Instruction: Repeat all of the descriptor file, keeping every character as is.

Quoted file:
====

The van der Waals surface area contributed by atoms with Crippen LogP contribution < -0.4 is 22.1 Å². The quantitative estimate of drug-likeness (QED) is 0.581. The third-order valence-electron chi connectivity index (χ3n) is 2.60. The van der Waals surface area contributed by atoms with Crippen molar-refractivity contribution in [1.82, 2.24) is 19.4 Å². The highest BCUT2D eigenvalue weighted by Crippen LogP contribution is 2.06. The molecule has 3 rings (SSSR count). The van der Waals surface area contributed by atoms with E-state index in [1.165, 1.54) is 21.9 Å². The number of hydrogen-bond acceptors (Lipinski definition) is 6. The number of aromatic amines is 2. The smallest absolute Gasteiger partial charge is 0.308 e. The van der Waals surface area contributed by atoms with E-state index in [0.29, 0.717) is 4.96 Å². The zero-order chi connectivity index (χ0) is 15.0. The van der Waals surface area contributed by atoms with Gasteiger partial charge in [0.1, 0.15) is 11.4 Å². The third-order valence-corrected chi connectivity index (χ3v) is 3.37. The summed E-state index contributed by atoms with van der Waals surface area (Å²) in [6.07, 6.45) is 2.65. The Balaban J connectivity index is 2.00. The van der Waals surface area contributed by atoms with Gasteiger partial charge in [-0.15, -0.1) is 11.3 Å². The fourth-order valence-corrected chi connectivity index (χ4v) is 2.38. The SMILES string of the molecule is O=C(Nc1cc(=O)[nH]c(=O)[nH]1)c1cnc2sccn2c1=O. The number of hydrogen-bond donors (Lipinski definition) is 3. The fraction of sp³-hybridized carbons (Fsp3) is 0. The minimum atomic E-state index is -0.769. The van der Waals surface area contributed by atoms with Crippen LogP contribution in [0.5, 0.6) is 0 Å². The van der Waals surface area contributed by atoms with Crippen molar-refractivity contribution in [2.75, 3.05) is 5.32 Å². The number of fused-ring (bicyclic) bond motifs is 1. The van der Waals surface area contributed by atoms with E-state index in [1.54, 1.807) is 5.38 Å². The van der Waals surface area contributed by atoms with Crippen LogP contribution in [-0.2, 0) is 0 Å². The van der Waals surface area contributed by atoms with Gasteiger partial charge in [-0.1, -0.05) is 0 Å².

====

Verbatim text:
The van der Waals surface area contributed by atoms with Crippen LogP contribution < -0.4 is 22.1 Å². The quantitative estimate of drug-likeness (QED) is 0.581. The third-order valence-electron chi connectivity index (χ3n) is 2.60. The van der Waals surface area contributed by atoms with Crippen molar-refractivity contribution in [1.82, 2.24) is 19.4 Å². The highest BCUT2D eigenvalue weighted by Crippen LogP contribution is 2.06. The molecule has 3 rings (SSSR count). The van der Waals surface area contributed by atoms with E-state index in [1.165, 1.54) is 21.9 Å². The number of hydrogen-bond acceptors (Lipinski definition) is 6. The number of aromatic amines is 2. The smallest absolute Gasteiger partial charge is 0.308 e. The van der Waals surface area contributed by atoms with E-state index in [0.29, 0.717) is 4.96 Å². The zero-order chi connectivity index (χ0) is 15.0. The van der Waals surface area contributed by atoms with Gasteiger partial charge in [0.1, 0.15) is 11.4 Å². The third-order valence-corrected chi connectivity index (χ3v) is 3.37. The summed E-state index contributed by atoms with van der Waals surface area (Å²) in [6.07, 6.45) is 2.65. The Balaban J connectivity index is 2.00. The van der Waals surface area contributed by atoms with Gasteiger partial charge in [-0.15, -0.1) is 11.3 Å². The fourth-order valence-corrected chi connectivity index (χ4v) is 2.38. The SMILES string of the molecule is O=C(Nc1cc(=O)[nH]c(=O)[nH]1)c1cnc2sccn2c1=O. The number of hydrogen-bond donors (Lipinski definition) is 3. The fraction of sp³-hybridized carbons (Fsp3) is 0. The minimum atomic E-state index is -0.769. The van der Waals surface area contributed by atoms with Crippen LogP contribution in [0.5, 0.6) is 0 Å². The van der Waals surface area contributed by atoms with Crippen molar-refractivity contribution in [2.75, 3.05) is 5.32 Å². The number of fused-ring (bicyclic) bond motifs is 1. The van der Waals surface area contributed by atoms with E-state index in [1.54, 1.807) is 5.38 Å². The van der Waals surface area contributed by atoms with Crippen LogP contribution in [-0.2, 0) is 0 Å². The van der Waals surface area contributed by atoms with Gasteiger partial charge in [-0.1, -0.05) is 0 Å².